As someone who used to despise what I called the "cowardice of the gun loving culture", where violence was easy and less risky to the person wielding handguns I have to look back at my journey.  In short, I felt that handguns make violence *easy* for the aggressor. They are at much less risk than, say, using a knife, a club, or your bare hands.  True, a handgun can be used to defend yourself from the imminent threat of grave bodily injury or death (grandmother against 200lb rapist).  I have no problem whatsoever in their use to equalize force and for defensive means.  Everyone, no matter who you are, has the right, the responsibility even, to defend themselves from violence.

I never was drawn to violence.  I was a target of it many times in my youth.  I became a skilled martial artist for many reasons, the first one being my own survival.  As my journey continued I became more and more competent at many types of non-firearm weapons.

It was during this time that I disliked guns intensely, though I was quite capable in their use from a layman's perspective.

Then I started thinking about defending others at being, dare I say it, a "professional" at it.  I became a police officer.  That meant I had to carry a firearm.  It was part of my profession.  I thought I'd make a good officer.  Actually, I did make a good officer.  At the same time, the corruption in my department was too much to bear.  I left.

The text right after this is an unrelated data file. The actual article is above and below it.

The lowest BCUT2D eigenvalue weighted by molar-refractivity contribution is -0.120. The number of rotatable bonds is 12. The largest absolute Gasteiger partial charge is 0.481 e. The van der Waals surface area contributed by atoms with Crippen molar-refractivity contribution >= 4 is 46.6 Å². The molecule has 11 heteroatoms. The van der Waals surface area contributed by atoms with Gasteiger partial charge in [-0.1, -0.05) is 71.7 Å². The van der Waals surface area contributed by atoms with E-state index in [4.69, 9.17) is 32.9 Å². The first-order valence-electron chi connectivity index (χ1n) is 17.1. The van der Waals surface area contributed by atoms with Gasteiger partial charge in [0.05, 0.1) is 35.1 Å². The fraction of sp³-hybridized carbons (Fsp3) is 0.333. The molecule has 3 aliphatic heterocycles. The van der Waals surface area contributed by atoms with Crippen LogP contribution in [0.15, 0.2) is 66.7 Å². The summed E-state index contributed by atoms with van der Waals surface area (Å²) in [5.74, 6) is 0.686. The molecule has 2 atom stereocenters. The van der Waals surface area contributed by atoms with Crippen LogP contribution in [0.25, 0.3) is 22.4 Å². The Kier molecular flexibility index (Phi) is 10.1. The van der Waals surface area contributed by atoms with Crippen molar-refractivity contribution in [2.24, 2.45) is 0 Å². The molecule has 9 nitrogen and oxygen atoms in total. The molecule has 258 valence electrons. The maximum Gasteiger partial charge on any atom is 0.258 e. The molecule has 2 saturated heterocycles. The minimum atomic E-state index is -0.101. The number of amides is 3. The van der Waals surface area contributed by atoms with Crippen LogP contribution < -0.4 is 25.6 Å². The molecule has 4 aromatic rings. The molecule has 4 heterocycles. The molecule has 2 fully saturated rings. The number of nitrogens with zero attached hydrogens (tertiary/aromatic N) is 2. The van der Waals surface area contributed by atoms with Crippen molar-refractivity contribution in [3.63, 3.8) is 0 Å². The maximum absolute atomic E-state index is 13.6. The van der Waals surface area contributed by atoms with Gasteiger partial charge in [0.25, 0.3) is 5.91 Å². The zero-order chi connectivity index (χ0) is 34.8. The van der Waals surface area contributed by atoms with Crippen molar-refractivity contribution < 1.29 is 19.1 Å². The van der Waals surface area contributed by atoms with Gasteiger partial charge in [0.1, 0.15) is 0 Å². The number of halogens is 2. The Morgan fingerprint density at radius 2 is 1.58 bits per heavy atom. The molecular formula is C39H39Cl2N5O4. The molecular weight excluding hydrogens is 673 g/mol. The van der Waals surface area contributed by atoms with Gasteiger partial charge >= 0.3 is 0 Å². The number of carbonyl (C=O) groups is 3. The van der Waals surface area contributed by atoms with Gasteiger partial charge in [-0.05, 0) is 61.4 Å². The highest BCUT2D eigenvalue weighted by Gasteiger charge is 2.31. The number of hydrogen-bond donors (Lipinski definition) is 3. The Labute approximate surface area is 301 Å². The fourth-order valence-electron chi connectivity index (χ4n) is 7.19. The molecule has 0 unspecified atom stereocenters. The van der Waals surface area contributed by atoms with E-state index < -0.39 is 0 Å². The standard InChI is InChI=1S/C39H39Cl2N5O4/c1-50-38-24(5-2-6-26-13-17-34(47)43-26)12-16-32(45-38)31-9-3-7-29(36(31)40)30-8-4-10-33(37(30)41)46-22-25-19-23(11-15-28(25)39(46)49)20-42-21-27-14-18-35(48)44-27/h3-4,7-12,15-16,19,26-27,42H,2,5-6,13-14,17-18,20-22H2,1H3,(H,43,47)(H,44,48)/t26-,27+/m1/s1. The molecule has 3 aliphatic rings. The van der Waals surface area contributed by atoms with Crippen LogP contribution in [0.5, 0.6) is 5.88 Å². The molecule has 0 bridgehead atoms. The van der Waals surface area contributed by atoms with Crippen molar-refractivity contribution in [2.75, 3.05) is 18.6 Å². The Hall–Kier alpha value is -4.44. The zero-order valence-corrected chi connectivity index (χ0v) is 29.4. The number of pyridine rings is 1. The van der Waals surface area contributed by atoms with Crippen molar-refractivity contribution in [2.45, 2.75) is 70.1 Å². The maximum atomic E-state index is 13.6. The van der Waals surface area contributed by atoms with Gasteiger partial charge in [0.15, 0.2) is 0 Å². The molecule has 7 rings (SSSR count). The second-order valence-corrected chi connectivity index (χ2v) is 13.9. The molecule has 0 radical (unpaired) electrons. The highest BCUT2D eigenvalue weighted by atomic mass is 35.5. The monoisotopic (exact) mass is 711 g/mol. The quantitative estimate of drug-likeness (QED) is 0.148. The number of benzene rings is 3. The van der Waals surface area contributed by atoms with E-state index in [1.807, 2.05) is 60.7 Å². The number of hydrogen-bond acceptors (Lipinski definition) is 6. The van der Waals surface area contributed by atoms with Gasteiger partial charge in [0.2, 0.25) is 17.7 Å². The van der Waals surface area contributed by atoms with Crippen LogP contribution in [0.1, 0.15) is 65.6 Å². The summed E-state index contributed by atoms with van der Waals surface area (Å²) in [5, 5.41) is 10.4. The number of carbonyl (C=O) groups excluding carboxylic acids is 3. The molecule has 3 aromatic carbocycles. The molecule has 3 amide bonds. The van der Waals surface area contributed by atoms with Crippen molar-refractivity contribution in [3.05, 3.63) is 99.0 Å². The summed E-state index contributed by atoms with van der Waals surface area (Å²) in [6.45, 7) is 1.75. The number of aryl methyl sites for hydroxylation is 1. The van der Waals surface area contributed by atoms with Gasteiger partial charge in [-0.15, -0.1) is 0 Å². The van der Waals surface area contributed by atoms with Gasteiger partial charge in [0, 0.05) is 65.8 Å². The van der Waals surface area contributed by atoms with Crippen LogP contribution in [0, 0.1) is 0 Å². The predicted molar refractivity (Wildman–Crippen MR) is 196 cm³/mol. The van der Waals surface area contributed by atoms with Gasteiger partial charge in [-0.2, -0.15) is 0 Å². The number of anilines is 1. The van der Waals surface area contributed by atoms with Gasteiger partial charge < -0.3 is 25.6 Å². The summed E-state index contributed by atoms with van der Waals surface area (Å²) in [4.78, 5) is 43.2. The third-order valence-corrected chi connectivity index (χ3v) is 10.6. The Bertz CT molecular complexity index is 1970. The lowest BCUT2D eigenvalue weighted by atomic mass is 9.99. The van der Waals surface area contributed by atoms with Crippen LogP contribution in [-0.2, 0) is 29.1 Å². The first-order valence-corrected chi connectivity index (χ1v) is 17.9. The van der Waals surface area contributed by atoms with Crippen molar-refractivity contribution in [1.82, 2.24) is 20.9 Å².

Later, I brought those hard won skills to bear as a private security consultant (mercenary) in Iraq.  My job was to protect others from violence at the hands of insurgents.  If I could keep the bad guys away from the warehouses where all the trip flares, mortars, mines and grenades were stored, I might stop a few IED's from killing people.  I did a good job there too, before returning home.

But all through this journey, learning the way of competence with a firearm, I was never a gun nut.  I inherited my father's collection and, over the years, slowly disposed of it.  In retrospect, I should just have destroyed the things instead of selling them.

So, back to gun violence in our culture and specifically in the movies.

I see trailers for gun violent movies all the time and I've become less and less enamored of them.  Sure, there are movies where guns are part of the story but, here's the rub; they aren't the main character.

I think that I may start avoiding movies where firearms are basically the main characters, or main supporting characters.  I've done that with video games. Why not movies?

I'm not a gun nut and never wanted to be.  They are tools to me -- nothing more; used for specific purposes and situations.  I've never really 'liked' guns and I will confess to not totally understanding those that do.

And I'm OK with that.